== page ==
Political parties in Nepal on Sunday failed to break the deadlock over power sharing that is crucial for the formation of a new Maoist-led government in the Himalayan state.
Nepal's Seven Party Alliance (SPA), which was instrumental in ending the 240-year-old monarchy in the country, was unable to end differences over security matters, including the integration of the Maoists People's Libertarian Army (PLA) and the composition of a future National Security Council.
The SPA meeting scheduled to be held on Sunday morning was postponed as some of the leaders could not arrive on time, sources said.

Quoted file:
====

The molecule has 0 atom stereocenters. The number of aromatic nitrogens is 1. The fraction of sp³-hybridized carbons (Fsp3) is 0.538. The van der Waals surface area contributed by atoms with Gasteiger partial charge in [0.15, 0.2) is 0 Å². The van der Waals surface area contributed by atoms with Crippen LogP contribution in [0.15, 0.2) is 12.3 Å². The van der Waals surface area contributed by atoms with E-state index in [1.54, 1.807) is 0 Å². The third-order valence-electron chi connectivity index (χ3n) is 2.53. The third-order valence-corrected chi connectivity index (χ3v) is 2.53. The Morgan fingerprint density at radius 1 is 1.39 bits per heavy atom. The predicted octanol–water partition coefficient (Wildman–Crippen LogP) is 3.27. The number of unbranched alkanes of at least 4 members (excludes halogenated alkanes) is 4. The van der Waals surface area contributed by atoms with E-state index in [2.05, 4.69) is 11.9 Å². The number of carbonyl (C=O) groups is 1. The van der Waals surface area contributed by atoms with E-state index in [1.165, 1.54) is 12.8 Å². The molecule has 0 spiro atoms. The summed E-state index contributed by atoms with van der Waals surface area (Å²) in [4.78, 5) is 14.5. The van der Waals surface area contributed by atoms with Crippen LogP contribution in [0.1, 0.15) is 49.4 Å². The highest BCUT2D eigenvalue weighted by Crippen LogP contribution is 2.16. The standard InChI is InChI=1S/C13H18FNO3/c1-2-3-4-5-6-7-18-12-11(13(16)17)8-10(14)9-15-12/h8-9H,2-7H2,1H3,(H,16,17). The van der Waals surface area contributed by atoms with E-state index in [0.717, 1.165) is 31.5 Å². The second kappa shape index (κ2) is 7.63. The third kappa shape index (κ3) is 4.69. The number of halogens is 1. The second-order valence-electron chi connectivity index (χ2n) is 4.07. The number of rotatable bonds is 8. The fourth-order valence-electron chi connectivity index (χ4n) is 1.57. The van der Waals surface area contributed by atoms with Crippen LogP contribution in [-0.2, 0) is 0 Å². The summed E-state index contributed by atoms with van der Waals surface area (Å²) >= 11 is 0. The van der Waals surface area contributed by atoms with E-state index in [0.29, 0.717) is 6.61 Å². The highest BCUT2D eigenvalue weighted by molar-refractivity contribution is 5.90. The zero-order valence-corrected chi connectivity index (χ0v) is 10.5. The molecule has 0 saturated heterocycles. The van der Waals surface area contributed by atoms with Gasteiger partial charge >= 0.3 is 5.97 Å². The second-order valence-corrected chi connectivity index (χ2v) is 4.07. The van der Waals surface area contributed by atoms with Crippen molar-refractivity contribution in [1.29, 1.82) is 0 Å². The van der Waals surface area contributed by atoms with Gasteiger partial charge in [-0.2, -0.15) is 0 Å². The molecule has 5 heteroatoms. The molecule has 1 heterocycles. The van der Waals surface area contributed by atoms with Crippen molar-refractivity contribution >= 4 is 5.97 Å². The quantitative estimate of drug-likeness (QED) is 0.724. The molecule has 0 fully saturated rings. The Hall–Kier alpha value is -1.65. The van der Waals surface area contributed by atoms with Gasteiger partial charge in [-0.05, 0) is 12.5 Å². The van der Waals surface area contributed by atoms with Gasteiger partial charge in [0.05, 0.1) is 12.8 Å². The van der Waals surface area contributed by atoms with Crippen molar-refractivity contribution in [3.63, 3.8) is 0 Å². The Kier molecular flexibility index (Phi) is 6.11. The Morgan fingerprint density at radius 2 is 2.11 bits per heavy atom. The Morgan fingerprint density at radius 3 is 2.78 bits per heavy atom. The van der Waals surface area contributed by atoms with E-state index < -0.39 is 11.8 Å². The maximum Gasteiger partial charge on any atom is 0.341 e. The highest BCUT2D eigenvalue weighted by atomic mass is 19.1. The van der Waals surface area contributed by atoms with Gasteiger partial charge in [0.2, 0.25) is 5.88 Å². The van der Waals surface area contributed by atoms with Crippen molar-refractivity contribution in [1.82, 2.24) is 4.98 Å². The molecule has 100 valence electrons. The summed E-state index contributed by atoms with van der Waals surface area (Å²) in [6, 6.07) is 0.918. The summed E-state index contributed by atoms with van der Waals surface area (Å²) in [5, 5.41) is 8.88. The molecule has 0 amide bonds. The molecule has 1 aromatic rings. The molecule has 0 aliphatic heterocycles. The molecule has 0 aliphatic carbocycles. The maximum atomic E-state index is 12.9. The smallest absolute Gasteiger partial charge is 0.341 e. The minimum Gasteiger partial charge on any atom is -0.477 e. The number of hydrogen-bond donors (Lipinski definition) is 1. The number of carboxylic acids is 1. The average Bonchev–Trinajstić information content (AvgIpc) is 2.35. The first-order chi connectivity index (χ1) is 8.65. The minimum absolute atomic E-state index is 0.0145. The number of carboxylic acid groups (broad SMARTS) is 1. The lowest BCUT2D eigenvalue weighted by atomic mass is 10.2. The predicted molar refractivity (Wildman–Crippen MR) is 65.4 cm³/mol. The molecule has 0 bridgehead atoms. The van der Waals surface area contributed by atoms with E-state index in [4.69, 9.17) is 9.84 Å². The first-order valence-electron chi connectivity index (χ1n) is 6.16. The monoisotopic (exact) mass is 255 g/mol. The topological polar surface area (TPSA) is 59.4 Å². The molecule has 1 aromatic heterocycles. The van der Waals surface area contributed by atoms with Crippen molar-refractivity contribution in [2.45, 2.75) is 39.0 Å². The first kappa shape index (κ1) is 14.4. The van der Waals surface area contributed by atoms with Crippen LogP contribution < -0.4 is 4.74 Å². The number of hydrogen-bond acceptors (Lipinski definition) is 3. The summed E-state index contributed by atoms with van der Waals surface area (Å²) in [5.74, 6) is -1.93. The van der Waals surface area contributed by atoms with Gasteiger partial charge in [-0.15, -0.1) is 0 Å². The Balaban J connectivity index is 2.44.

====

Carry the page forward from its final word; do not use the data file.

Nepali Congress party's suggestion for including the Opposition leader in the future National Security Council, responsible for mobilising the army, has been opposed by the CPN-Maoist, which is poised to form the government after emerging as the largest party in the April Constituent Assembly polls. The disagreement on this key issue has delayed progress on the integration of the PLA.
"It is important to include Opposition leader in the Security Council as this is a transitional phase and we are talking about integrating Maoist combatants in the national army," Nepali Congress party's general secretary Bimalendra Nidhi said.
Hinting at the isolation of the Maoists, he claimed that most of the members of the ruling alliance shared the views expressed by Nepali Congress on security issues.
Mainstream parties in the country, including the Nepali Congress and CPN-UML, have urged the CPN-Maoist to follow international norms while integrating their militia into the army instead of merging them en masse, he noted.